Former AnyVision employees spoke to NBC News about their experiences with the company, one even asserting that he/she “saw no evidence that ethical considerations drove any business decisions” at the firm.

The alarming reports invited strong protests by human rights organizations, including the American Civil Liberties Union (ACLU).

Alas, Microsoft carried on with supporting AnyVision’s work unhindered.

This is not the first time that Microsoft is caught red-handed in its support of the Israeli military or criticized for other unethical practices.

Unlike Facebook, Google and others, who are constantly, albeit deservingly being chastised for violating privacy rules or allowing politics to influence their editorial agenda, Microsoft has been left largely outside the brewing controversies. But, like the rest, Microsoft should be held to account.

In its ‘Human Rights Statement’, Microsoft declared its respect for human rights based on international conventions, starting with the United Nations Universal Declaration of Human Rights.

In occupying and oppressing Palestinians, Israel violates every article of that declaration, starting with Article 1, which states that “All human beings are born free and equal in dignity and rights,” and including Article 3: “Everyone has the right to life, liberty and security of person.”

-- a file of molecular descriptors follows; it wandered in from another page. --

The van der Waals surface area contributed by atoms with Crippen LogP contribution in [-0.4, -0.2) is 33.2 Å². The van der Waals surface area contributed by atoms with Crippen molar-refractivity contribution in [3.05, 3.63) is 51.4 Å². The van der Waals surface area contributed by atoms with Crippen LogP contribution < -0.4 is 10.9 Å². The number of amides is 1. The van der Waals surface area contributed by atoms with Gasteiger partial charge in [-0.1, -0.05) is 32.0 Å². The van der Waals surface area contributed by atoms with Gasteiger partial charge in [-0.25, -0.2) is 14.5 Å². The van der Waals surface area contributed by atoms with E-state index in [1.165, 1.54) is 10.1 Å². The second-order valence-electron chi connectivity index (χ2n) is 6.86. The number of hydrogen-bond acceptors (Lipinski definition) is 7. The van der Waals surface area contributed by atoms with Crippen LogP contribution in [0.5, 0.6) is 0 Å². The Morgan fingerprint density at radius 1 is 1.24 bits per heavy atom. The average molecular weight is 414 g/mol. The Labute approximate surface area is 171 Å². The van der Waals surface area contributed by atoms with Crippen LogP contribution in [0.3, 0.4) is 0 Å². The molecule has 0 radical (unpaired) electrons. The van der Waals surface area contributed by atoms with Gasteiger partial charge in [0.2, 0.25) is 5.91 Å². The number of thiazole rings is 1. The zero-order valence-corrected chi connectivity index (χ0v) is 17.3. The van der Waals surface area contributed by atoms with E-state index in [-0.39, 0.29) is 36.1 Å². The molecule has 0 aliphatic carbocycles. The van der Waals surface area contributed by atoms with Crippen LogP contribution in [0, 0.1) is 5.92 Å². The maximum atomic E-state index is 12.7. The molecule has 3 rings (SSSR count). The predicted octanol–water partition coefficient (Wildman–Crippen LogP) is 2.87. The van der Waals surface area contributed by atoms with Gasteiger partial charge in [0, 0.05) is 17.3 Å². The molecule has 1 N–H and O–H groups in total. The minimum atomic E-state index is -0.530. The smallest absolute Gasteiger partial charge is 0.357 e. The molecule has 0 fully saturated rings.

It will take Microsoft more than hyperlinking to a UN document to show true and sincere respect for human rights.

Indeed, for a company that enjoys great popularity throughout the Middle East and in Palestine itself, an inevitable first step towards respecting human rights is to immediately divest from AnyVision, coupled with an apology for all of those who have already paid the price for that ominous Israeli technology.

America’s Education System: Teaching the Price of Everything and the Value of Nothing

Ask students to read for more than a couple of sentences and many will protest that they can’t do it. The most frequent complaint that teachers hear that it’s boring. It is not so much the content of the written material that is at issues here; it is the act of reading itself that is deemed to be boring. What we are facing here is not just time-honored teenage torpor, but the mismatch between a post-literate New Flesh that is too wired to concentrate and the confining concentrational logics of decaying disciplinary systems. To be bored means simply to be removed from the communicative sensation-stimulus matrix of texting, You Tube and fast food; to be denied, for a moment, the constant flow of sugary gratification on demand. Some students want Nietzsche in the same way they want a hamburger; the fail to grasp—and the logic of the consumer system encourages this misapprehension—the indigestibility, the difficulty is Nietzsche.

— Mark Fisher, Capitalist Realism: Is There No Alternative?, December 16, 2009